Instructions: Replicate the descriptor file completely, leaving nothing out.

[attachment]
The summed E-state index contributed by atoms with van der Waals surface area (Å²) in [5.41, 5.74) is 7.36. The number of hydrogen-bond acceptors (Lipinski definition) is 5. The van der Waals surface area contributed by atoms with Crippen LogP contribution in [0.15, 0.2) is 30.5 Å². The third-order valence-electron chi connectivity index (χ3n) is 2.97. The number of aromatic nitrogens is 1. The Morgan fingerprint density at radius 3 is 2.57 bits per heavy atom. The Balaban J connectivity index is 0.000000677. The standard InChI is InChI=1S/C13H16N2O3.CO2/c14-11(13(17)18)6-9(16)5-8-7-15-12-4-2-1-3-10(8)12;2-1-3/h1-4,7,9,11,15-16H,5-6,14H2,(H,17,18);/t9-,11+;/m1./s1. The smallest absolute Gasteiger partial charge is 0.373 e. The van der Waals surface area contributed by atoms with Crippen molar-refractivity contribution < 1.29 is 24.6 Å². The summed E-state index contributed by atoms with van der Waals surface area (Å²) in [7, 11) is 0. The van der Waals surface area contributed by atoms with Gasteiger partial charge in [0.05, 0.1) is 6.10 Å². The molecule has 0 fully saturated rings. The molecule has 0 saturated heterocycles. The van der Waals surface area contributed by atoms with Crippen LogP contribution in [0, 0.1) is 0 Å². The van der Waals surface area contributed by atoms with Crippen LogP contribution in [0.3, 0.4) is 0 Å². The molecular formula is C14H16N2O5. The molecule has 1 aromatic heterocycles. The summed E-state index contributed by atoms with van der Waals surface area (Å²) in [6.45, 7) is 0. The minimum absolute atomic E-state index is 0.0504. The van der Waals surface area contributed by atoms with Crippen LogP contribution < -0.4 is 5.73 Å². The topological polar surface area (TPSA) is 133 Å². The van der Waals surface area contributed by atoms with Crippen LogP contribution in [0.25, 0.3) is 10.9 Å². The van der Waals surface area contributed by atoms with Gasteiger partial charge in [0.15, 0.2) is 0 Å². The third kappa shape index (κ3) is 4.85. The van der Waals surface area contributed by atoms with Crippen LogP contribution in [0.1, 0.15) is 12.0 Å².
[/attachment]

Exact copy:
The summed E-state index contributed by atoms with van der Waals surface area (Å²) in [5.41, 5.74) is 7.36. The number of hydrogen-bond acceptors (Lipinski definition) is 5. The van der Waals surface area contributed by atoms with Crippen LogP contribution in [0.15, 0.2) is 30.5 Å². The third-order valence-electron chi connectivity index (χ3n) is 2.97. The number of aromatic nitrogens is 1. The Morgan fingerprint density at radius 3 is 2.57 bits per heavy atom. The Balaban J connectivity index is 0.000000677. The standard InChI is InChI=1S/C13H16N2O3.CO2/c14-11(13(17)18)6-9(16)5-8-7-15-12-4-2-1-3-10(8)12;2-1-3/h1-4,7,9,11,15-16H,5-6,14H2,(H,17,18);/t9-,11+;/m1./s1. The smallest absolute Gasteiger partial charge is 0.373 e. The van der Waals surface area contributed by atoms with Crippen molar-refractivity contribution < 1.29 is 24.6 Å². The summed E-state index contributed by atoms with van der Waals surface area (Å²) in [7, 11) is 0. The van der Waals surface area contributed by atoms with Gasteiger partial charge in [0.05, 0.1) is 6.10 Å². The molecule has 0 fully saturated rings. The molecule has 0 saturated heterocycles. The van der Waals surface area contributed by atoms with Crippen LogP contribution in [0, 0.1) is 0 Å². The van der Waals surface area contributed by atoms with Crippen LogP contribution in [0.3, 0.4) is 0 Å². The molecular formula is C14H16N2O5. The molecule has 1 aromatic heterocycles. The summed E-state index contributed by atoms with van der Waals surface area (Å²) in [6.45, 7) is 0. The minimum absolute atomic E-state index is 0.0504. The van der Waals surface area contributed by atoms with Crippen LogP contribution < -0.4 is 5.73 Å². The topological polar surface area (TPSA) is 133 Å². The van der Waals surface area contributed by atoms with Crippen LogP contribution in [0.25, 0.3) is 10.9 Å². The van der Waals surface area contributed by atoms with Gasteiger partial charge in [0.15, 0.2) is 0 Å². The third kappa shape index (κ3) is 4.85. The van der Waals surface area contributed by atoms with Crippen LogP contribution in [0.1, 0.15) is 12.0 Å².